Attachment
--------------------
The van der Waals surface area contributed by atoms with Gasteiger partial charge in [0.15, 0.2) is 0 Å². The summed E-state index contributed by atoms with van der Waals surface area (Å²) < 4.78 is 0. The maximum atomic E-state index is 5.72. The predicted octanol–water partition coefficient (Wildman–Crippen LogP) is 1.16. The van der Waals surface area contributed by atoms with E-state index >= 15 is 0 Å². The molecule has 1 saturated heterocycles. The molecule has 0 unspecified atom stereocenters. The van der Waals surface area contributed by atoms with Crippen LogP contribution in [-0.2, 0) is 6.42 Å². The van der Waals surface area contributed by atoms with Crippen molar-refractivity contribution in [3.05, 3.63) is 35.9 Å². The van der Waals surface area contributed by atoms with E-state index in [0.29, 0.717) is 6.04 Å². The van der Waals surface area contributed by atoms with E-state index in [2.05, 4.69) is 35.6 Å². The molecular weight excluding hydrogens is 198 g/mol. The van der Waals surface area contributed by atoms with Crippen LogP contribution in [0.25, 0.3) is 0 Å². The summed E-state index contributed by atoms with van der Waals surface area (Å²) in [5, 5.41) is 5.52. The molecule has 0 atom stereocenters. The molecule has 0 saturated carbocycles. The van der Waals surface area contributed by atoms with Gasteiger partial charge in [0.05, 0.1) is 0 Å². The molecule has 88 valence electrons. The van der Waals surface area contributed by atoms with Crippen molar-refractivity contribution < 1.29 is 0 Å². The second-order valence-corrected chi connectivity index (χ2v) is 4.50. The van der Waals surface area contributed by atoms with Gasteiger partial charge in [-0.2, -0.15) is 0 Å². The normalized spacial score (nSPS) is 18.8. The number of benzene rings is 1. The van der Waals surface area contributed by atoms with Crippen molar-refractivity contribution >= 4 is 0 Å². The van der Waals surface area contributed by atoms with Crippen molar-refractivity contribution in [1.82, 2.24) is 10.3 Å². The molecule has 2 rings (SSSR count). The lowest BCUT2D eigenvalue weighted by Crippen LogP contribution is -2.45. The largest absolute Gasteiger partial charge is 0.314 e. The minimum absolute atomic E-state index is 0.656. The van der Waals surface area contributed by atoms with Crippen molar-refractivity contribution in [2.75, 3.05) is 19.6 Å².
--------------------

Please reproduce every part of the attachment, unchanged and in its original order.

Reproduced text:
The van der Waals surface area contributed by atoms with Gasteiger partial charge in [0.15, 0.2) is 0 Å². The summed E-state index contributed by atoms with van der Waals surface area (Å²) < 4.78 is 0. The maximum atomic E-state index is 5.72. The predicted octanol–water partition coefficient (Wildman–Crippen LogP) is 1.16. The van der Waals surface area contributed by atoms with E-state index >= 15 is 0 Å². The molecule has 1 saturated heterocycles. The molecule has 0 unspecified atom stereocenters. The van der Waals surface area contributed by atoms with Crippen LogP contribution in [-0.2, 0) is 6.42 Å². The van der Waals surface area contributed by atoms with Crippen molar-refractivity contribution in [3.05, 3.63) is 35.9 Å². The van der Waals surface area contributed by atoms with E-state index in [0.29, 0.717) is 6.04 Å². The van der Waals surface area contributed by atoms with E-state index in [2.05, 4.69) is 35.6 Å². The molecular weight excluding hydrogens is 198 g/mol. The van der Waals surface area contributed by atoms with Crippen LogP contribution in [0.25, 0.3) is 0 Å². The summed E-state index contributed by atoms with van der Waals surface area (Å²) in [5, 5.41) is 5.52. The molecule has 0 atom stereocenters. The molecule has 0 saturated carbocycles. The van der Waals surface area contributed by atoms with Gasteiger partial charge in [0.05, 0.1) is 0 Å². The molecule has 88 valence electrons. The van der Waals surface area contributed by atoms with Crippen molar-refractivity contribution < 1.29 is 0 Å². The second-order valence-corrected chi connectivity index (χ2v) is 4.50. The van der Waals surface area contributed by atoms with Gasteiger partial charge in [-0.2, -0.15) is 0 Å². The normalized spacial score (nSPS) is 18.8. The number of benzene rings is 1. The van der Waals surface area contributed by atoms with Crippen molar-refractivity contribution >= 4 is 0 Å². The van der Waals surface area contributed by atoms with Crippen molar-refractivity contribution in [1.82, 2.24) is 10.3 Å². The molecule has 2 rings (SSSR count). The lowest BCUT2D eigenvalue weighted by Crippen LogP contribution is -2.45. The largest absolute Gasteiger partial charge is 0.314 e. The minimum absolute atomic E-state index is 0.656. The van der Waals surface area contributed by atoms with Crippen molar-refractivity contribution in [2.75, 3.05) is 19.6 Å².